Randomly came across this J Mascis single (aka I downloaded this a while back and then totally forgot about it) - apparently this was released for Record Store Day 2014.  The titel track, and main draw here, is Mascis covering the Mazzy Star classic "Fade Into You" - it sounds exactly as you would expect, his voice making most anything sound like a long lost Dinosaur Jr track, as well as making me nostalgic for the original and my freshman year of college when the song came out.  The b-side is what appears to be an original unreleased track called "Outside Eye," and it's great...should have been put on a proper album IMO. 

Monday, January 12, 2015

Bowerbirds - In The Yard 7'' (Dead Oceans, 2012)

In The Yard 7''
Dead Oceans

Rating: 7.5 purchased bonkers out of 10

Apparently this was released for Record Store Day in 2012, but I picked it out of the bargain bin of Amoeba in LA over christmas.  Bowerbirds are not only great but I used to play basketball with the guys in the group, thereby making them infinitely more awesome.  The title track of this seven inch is also on their album "The Clearing," while the b-side "Always an Ear to Bend" appears to be unique to this release.  Good songs, catchy, slightly spacey folk with great harmonies.  All of their full-lengths are worth a listen.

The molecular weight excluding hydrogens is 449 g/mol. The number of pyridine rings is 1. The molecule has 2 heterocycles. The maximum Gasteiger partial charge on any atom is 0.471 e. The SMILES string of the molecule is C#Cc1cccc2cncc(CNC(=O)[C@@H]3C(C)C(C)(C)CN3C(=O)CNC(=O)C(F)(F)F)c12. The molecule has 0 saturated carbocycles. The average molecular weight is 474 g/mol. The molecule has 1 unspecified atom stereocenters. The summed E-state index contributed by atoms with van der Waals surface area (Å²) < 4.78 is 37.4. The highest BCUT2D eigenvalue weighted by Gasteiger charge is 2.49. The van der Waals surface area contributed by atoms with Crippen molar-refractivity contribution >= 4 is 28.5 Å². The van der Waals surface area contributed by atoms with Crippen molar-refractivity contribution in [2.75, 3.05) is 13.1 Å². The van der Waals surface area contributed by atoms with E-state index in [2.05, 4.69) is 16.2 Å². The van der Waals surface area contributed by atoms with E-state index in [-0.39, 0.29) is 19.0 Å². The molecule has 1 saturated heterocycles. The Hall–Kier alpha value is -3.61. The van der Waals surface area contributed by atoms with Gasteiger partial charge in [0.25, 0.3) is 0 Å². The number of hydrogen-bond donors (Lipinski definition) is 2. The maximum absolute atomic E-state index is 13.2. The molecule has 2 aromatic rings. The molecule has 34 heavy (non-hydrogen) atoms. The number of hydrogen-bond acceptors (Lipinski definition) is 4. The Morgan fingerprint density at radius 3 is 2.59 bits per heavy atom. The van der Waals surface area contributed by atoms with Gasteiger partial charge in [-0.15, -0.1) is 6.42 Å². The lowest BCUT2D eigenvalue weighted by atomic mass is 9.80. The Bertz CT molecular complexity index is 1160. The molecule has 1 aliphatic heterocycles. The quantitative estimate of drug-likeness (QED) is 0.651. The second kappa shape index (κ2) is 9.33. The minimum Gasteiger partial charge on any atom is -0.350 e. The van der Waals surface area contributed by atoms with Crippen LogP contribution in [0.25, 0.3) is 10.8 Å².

Thursday, January 8, 2015

The White Octave - Style No. 6312 (Deep Elm / Broken Circles, 2000 / 2014)

The White Octave
Style No. 6312
Deep Elm / Broken Circles
2000 / 2014

Rating: 9 empty cake boxes out of 10

Why write about this first release by the White Octave, a nearly fifteen year old regional emo album that I doubt many people outside of North Carolina have heard or give a shit about?  Because not only do I love this record and get to write about whatever the hell I want to, but it finally got released on vinyl by Broken Circles!  

For those who don't know, this group was what musician Stephen Pedersen did between quitting Cursive and starting Criteria.  If I remember correctly, Pedersen moved from Omaha to the Triangle area to attend law school (Duke maybe?), or at least that was what I was always told.  The band always got lumped in with the emo crowd, at least partially because the album was released on Deep Elm, but I always thought of them as being a little heavier and/or more post-punk than that scene.  They're sort of a combination of something like Pedersen's old band Cursive with heavier Dischord-ish fare like Fugazi.  And they killed live, something I recently got to re-live during the 2014 edition of the Hopscotch Music Festival.  

I have no idea if anyone outside of old timers like myself will give a shit about this re-release, but they should and hopefully will.

Morrissey - World Peace Is None of Your Business (EMI / Harvest, 2014)

World Peace Is None of Your Business
EMI / Harvest

Rating: Morrissey. 

Yep, it sounds like a Morrissey record.  A little pompous as always, a lot brilliant as always, and I'll listen to the shit out of this as always.  Seriously, is there any need to write an actual, well thought out review of a Morrissey album at this point?  Us fans simply don't give a shit what the critical take of the man is. 

Wednesday, January 7, 2015